They have the potential to make us happy or sad, vivacious or anxious, pimply or clear skinned.
They are also tied up in our fertility, impact our menstrual cycles and guide our transition through menopause.
Big roles for two little hormones!
One of the biggest challenges facing us today is the way our stress hormone production as described, therefore interfers with our female sex hormone balance (oestrogen and progesterone).
So many women now suffer with Premenstrual Syndrome (PMS), Polycystic Ovary Syndrome (PCOS) and Endometriosis, with both physical and emotional health consequences.
From painful periods, to fluid retention, to yelling at the people we love most in the world (and berating ourselves afterwards), it is vital we break out of the cycle of stress in order to combat the immense challenge it places on our hormones.
THE REASON WE DO IT
So, why do we do it?
On one level, our rushed way of living comes from a beautiful place – we have big hearts and we want everyone to be happy.
However, deeper than that, it can come from a place of believing we are not enough.
We rush around and do all that we can to make sure others love and appreciate us so we never feel rejected, ostracised or criticised.
HOW WE CAN HELP OURSELVES
It’s not just the physical health consequences that are a concern for us as perpetually stressed mamas, it’s also the mental indications.
And this is where change must start. We must acknowledge how extraordinary we are. We must believe we are worthy. We must love ourselves. We must SLOW DOWN and BREATHE.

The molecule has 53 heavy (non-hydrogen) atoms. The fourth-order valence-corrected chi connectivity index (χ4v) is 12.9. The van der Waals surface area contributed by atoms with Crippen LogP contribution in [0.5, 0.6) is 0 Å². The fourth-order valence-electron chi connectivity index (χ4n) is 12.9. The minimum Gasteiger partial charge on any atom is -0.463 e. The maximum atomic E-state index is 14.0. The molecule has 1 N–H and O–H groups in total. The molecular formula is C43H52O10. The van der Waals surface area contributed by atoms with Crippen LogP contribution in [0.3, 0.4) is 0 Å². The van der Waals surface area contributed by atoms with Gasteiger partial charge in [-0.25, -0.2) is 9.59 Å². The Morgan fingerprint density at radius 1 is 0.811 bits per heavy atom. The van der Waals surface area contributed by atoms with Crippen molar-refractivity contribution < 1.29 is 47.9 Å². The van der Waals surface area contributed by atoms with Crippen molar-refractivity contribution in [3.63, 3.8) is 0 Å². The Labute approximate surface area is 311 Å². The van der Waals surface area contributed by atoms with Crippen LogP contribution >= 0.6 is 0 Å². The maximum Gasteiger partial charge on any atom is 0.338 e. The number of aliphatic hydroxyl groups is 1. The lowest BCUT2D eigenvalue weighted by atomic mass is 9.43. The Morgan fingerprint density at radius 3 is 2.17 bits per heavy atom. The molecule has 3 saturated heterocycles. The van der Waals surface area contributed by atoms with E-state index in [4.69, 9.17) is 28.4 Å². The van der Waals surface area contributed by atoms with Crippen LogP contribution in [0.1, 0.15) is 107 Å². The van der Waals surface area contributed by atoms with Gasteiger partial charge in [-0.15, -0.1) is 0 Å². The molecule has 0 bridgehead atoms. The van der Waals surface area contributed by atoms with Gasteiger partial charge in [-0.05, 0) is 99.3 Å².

We must understand the way we move, think, breathe, believe and perceive impact on our need to rush. We must take the time to STOP and to NURTURE.
And in doing so, we will become more aware as to why we do what we do.
And awareness, rather than judgement is the first step on our journeys to retire from the rush.
Life is precious, we are precious… and we must treat ourselves accordingly.
DO YOU HAVE RUSHING WOMAN’S SYNDROME?
1. DO YOU LOVE COFFEE TO THE POINT THAT YOU FEEL DEPRIVED IF YOU CANNOT GET YOUR DAILY FIX?
2. DO YOU HAVE HEAVY PERIODS, IRREGULAR PERIODS, PMS, OR A DEBILITATING MENOPAUSE?
3. DO YOU CRAVE SUGAR, PARTICULARLY MID-AFTERNOON OR CLOSE TO MENSTRUATION?
4. DO YOU FEEL OVERWHELMED OFTEN?
5. DO YOU HAVE POOR SHORT-TERM MEMORY?
6. DO YOU FEEL LIKE THERE ARE NEVER ENOUGH HOURS IN THE DAY?
7. DO YOU OVERREACT EASILY EVEN IF YOU DON’T DISPLAY IT OUTWARDLY?
8. DO YOU OFTEN FEEL TIRED BUT WIRED?
9. DO YOU FEEL LIKE YOU CAN’T SIT DOWN, AS YOU WILL FEEL GUILTY?
10. DO YOU HAVE A TO-DO LIST THAT IS NEVER CROSSED OFF AND THIS BOTHERS YOU?
11. DO YOU FEEL A SENSE OF PANIC EASILY?
12. DO YOU OFTEN HAVE DIGESTIVE SYSTEM PROBLEMS SUCH AS BLOATING OR IRRITABLE BOWEL SYNDROME?
13. DO YOU FIND IT DIFFICULT TO RELAX WITHOUT WINE?
14. DO YOU BEAT YOURSELF UP FOR NOT BEING A GOOD ENOUGH WIFE/MOTHER/FRIEND/COLLEAGUE?
15. DO YOU FIND IT DIFFICULT TO ASK FOR HELP AND ALSO TO SAY ‘NO’?
If you have answered YES to more than two of these, it may be time to take stock of your lifestyle and pull it back to a speed that is more manageable in the long term.
STOP doing those things that drain you, and START doing the things that rejuvenate you.
PRIORITISE your lists.
DITCH the things that are complicating your life.
DROP the guilt.
And know that in living with INTENT your whole family will gain.